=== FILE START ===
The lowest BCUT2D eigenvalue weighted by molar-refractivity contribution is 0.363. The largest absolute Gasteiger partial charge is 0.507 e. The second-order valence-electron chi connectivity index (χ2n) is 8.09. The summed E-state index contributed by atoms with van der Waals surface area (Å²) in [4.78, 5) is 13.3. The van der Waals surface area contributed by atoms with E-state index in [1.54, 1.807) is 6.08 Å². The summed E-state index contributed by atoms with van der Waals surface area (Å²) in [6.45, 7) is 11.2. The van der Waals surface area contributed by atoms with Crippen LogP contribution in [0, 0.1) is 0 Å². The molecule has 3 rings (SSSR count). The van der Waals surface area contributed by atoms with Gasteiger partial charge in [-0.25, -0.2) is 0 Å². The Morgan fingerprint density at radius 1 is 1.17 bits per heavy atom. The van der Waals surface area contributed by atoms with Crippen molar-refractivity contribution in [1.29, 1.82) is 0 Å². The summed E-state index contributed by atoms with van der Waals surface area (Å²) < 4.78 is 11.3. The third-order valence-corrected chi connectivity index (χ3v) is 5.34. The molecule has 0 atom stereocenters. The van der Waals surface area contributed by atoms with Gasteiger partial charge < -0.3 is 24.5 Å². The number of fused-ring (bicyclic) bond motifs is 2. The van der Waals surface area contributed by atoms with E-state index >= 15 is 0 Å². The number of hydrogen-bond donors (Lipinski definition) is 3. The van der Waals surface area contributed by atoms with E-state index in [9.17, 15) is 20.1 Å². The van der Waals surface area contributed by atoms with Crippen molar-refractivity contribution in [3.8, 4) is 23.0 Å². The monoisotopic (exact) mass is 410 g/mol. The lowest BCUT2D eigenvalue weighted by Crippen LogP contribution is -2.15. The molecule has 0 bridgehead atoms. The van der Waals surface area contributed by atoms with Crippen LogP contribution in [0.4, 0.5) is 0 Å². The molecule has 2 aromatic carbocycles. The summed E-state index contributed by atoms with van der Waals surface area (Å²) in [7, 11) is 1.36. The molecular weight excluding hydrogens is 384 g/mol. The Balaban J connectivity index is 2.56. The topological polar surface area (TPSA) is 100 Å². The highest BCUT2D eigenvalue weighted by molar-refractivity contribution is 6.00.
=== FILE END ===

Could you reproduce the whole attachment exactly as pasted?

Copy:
The lowest BCUT2D eigenvalue weighted by molar-refractivity contribution is 0.363. The largest absolute Gasteiger partial charge is 0.507 e. The second-order valence-electron chi connectivity index (χ2n) is 8.09. The summed E-state index contributed by atoms with van der Waals surface area (Å²) in [4.78, 5) is 13.3. The van der Waals surface area contributed by atoms with E-state index in [1.54, 1.807) is 6.08 Å². The summed E-state index contributed by atoms with van der Waals surface area (Å²) in [6.45, 7) is 11.2. The van der Waals surface area contributed by atoms with Crippen LogP contribution in [0, 0.1) is 0 Å². The molecule has 3 rings (SSSR count). The van der Waals surface area contributed by atoms with Gasteiger partial charge in [-0.25, -0.2) is 0 Å². The Morgan fingerprint density at radius 1 is 1.17 bits per heavy atom. The van der Waals surface area contributed by atoms with Crippen molar-refractivity contribution in [1.29, 1.82) is 0 Å². The summed E-state index contributed by atoms with van der Waals surface area (Å²) < 4.78 is 11.3. The third-order valence-corrected chi connectivity index (χ3v) is 5.34. The molecule has 0 atom stereocenters. The van der Waals surface area contributed by atoms with Gasteiger partial charge < -0.3 is 24.5 Å². The number of fused-ring (bicyclic) bond motifs is 2. The van der Waals surface area contributed by atoms with E-state index >= 15 is 0 Å². The number of hydrogen-bond donors (Lipinski definition) is 3. The van der Waals surface area contributed by atoms with E-state index in [9.17, 15) is 20.1 Å². The van der Waals surface area contributed by atoms with Crippen molar-refractivity contribution in [3.8, 4) is 23.0 Å². The monoisotopic (exact) mass is 410 g/mol. The lowest BCUT2D eigenvalue weighted by Crippen LogP contribution is -2.15. The molecule has 0 bridgehead atoms. The van der Waals surface area contributed by atoms with Crippen LogP contribution in [0.4, 0.5) is 0 Å². The molecule has 2 aromatic carbocycles. The summed E-state index contributed by atoms with van der Waals surface area (Å²) in [7, 11) is 1.36. The molecular weight excluding hydrogens is 384 g/mol. The Balaban J connectivity index is 2.56. The topological polar surface area (TPSA) is 100 Å². The highest BCUT2D eigenvalue weighted by molar-refractivity contribution is 6.00.